It’s something my co-author Neil deGrasse Tyson has said many times on radio and TV. Indeed it is one of Neil’s signature sayings. When you are born, you become a citizen of the universe. It behooves you to look around, and get curious about your surroundings.
Neil felt a call from the universe on a first visit to the Hayden Planetarium when he was nine years old. As a city kid, he saw for the first time the glories of the nighttime sky displayed on the planetarium dome and decided at that moment to become an astronomer. Today he is the director of that institution.
In fact, we are all touched by the universe. The hydrogen in your body was forged in the birth of the universe itself, while the other elements in your body were made in distant, long-dead stars. When you call a friend on your mobile phone, you should thank astronomers. Mobile phone technology depends on Maxwell’s equations, whose verification depended on the fact that astronomers had already measured the speed of light. The GPS system that tells your phone where you are and helps you navigate, relies on Einstein’s theory of general relativity, which was verified by astronomers measuring the deflection of starlight passing near the Sun. Did you know there is an ultimate limit to how much information can ever be stored in a six-inch-diameter hard drive, and that it depends on black-hole physics? At a more mundane level, the seasons you experience every year depend directly on the tip of Earth’s axis relative to the plane of its orbit around the Sun.
One of the great triumphs of science in the last century was the discovery that the universe is expanding (and that it is 13.8 billion years old). The universe is stranger than you might think. Only 5% of the stuff of the universe is the material found in atoms. Fully 25% is “dark matter,” which is invisible, but whose existence can be inferred from its gravitational effects: holding clusters of galaxies together. It must be in the form of yet-to-be discovered elementary particles. The search is on to discover what they are.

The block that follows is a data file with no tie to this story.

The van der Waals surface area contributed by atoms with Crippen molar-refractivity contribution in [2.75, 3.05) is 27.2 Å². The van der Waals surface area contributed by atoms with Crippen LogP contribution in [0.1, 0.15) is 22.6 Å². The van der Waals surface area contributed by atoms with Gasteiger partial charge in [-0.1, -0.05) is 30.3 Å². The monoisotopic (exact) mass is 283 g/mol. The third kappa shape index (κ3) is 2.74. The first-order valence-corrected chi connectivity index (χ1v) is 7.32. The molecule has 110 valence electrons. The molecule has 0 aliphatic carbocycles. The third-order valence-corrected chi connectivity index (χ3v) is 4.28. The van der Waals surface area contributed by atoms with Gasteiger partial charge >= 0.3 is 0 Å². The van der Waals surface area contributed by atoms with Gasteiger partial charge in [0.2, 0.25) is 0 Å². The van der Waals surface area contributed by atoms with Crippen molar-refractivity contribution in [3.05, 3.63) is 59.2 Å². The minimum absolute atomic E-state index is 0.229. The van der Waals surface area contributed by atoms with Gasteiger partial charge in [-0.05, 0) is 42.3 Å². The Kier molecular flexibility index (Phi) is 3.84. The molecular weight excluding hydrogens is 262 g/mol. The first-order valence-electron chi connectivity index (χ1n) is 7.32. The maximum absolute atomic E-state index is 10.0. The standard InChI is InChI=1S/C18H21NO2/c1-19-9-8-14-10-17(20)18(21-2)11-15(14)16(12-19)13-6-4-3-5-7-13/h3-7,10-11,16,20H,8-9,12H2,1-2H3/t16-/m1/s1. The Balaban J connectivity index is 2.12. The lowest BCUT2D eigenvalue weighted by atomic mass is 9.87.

The remaining 70% is “dark energy,” also invisible, but uniformly spread through the vacuum of space. We are used to thinking that a vacuum—empty space—should have a zero energy density. But we have discovered that the vacuum itself appears to have a uniform positive energy density. And if it does, it must have a uniform negative pressure as well, by the logic of Einstein’s theory of relativity. The room you are sitting in has a uniform pressure of 15 pounds per square inch. But you don’t notice it because it is uniform. Pressure differences are required to make the wind blow and knock you over. Since the negative pressure of dark energy is uniform, it exerts no hydrodynamic effects. But according to Einstein, it has gravitational effects, and because the pressure is negative it makes dark energy gravitationally repulsive. This is currently causing the universe to expand faster and faster.
This effect, observed in 1997, garnered the 2011 Nobel Prize in Physics. The Higgs Boson has recently been discovered at the Large Hadron Collider in Europe, bringing us one step closer to the hoped for theory of everything. The standard cosmological model, including normal atoms, dark matter, and dark energy, is now known with exquisite accuracy, thanks to results from the Hubble Space Telescope, the Sloan Digital Sky Survey, and the WMAP and Planck satellites.
The most exotic objects in the universe are black holes. Once you fall inside a black hole, you can never get back out. Astronomers have recently detected gravitational waves (ripples in the geometry of spacetime traveling at the speed of light) emitted when a 29-solar-mass black hole and a 36-solar-mass black hole collided. They coalesced to form a single, rotating 62-solar-mass black hole. Three solar masses worth of mass-energy was released in the form of gravitational radiation via Einstein’s famous formula E = mc2. You may know that this formula shows how a little bit of mass can be converted into a lot of energy, and that it is the secret behind the atomic bomb.
It has been exciting for us as astrophysicists to participate in this burgeoning of astronomical understanding. Neil is well known for his views on demoting Pluto from planetary status, ratified by the International Astronomical Union in a historic vote in 2006. It’s official now: our solar system has the Sun plus 8 planets, as well as asteroids, comets, and many icy bodies called Kuiper-belt objects, of which Pluto is one.